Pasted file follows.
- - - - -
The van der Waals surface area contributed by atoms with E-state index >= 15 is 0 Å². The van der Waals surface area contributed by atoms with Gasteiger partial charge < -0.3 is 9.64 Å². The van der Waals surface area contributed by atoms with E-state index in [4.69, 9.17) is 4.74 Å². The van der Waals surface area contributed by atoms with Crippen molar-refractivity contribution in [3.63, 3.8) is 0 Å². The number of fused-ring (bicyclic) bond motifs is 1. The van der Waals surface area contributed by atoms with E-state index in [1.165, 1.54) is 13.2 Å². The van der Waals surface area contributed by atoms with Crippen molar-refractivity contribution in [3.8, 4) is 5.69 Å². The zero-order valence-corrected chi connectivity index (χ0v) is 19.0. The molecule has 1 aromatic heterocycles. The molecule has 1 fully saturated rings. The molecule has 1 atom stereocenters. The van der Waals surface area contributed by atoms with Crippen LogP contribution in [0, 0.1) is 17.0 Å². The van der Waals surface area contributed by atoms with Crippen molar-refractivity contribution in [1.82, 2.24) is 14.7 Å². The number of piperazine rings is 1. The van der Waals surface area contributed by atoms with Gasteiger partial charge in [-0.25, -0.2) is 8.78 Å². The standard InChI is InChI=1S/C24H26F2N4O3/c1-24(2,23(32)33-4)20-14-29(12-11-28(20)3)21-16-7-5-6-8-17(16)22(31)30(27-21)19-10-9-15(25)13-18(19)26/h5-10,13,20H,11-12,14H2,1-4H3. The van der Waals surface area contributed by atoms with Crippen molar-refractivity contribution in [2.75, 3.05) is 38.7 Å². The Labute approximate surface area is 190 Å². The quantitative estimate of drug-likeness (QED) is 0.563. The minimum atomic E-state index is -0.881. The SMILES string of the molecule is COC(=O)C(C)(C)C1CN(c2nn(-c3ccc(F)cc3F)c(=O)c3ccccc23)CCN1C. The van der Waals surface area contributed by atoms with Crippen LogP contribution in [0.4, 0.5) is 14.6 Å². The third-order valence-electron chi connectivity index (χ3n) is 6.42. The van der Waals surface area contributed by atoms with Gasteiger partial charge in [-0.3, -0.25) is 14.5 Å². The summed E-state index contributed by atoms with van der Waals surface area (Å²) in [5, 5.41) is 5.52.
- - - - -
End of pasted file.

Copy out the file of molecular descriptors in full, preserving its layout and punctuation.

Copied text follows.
The van der Waals surface area contributed by atoms with E-state index >= 15 is 0 Å². The van der Waals surface area contributed by atoms with Gasteiger partial charge < -0.3 is 9.64 Å². The van der Waals surface area contributed by atoms with E-state index in [4.69, 9.17) is 4.74 Å². The van der Waals surface area contributed by atoms with Crippen molar-refractivity contribution in [3.63, 3.8) is 0 Å². The number of fused-ring (bicyclic) bond motifs is 1. The van der Waals surface area contributed by atoms with E-state index in [1.165, 1.54) is 13.2 Å². The van der Waals surface area contributed by atoms with Crippen molar-refractivity contribution in [3.8, 4) is 5.69 Å². The zero-order valence-corrected chi connectivity index (χ0v) is 19.0. The molecule has 1 aromatic heterocycles. The molecule has 1 fully saturated rings. The molecule has 1 atom stereocenters. The van der Waals surface area contributed by atoms with Crippen LogP contribution in [0, 0.1) is 17.0 Å². The van der Waals surface area contributed by atoms with Crippen molar-refractivity contribution in [1.82, 2.24) is 14.7 Å². The number of piperazine rings is 1. The van der Waals surface area contributed by atoms with Gasteiger partial charge in [-0.25, -0.2) is 8.78 Å². The standard InChI is InChI=1S/C24H26F2N4O3/c1-24(2,23(32)33-4)20-14-29(12-11-28(20)3)21-16-7-5-6-8-17(16)22(31)30(27-21)19-10-9-15(25)13-18(19)26/h5-10,13,20H,11-12,14H2,1-4H3. The van der Waals surface area contributed by atoms with Crippen molar-refractivity contribution in [2.75, 3.05) is 38.7 Å². The Labute approximate surface area is 190 Å². The quantitative estimate of drug-likeness (QED) is 0.563. The minimum atomic E-state index is -0.881. The SMILES string of the molecule is COC(=O)C(C)(C)C1CN(c2nn(-c3ccc(F)cc3F)c(=O)c3ccccc23)CCN1C. The van der Waals surface area contributed by atoms with Crippen LogP contribution in [0.4, 0.5) is 14.6 Å². The third-order valence-electron chi connectivity index (χ3n) is 6.42. The van der Waals surface area contributed by atoms with Gasteiger partial charge in [-0.3, -0.25) is 14.5 Å². The summed E-state index contributed by atoms with van der Waals surface area (Å²) in [5, 5.41) is 5.52.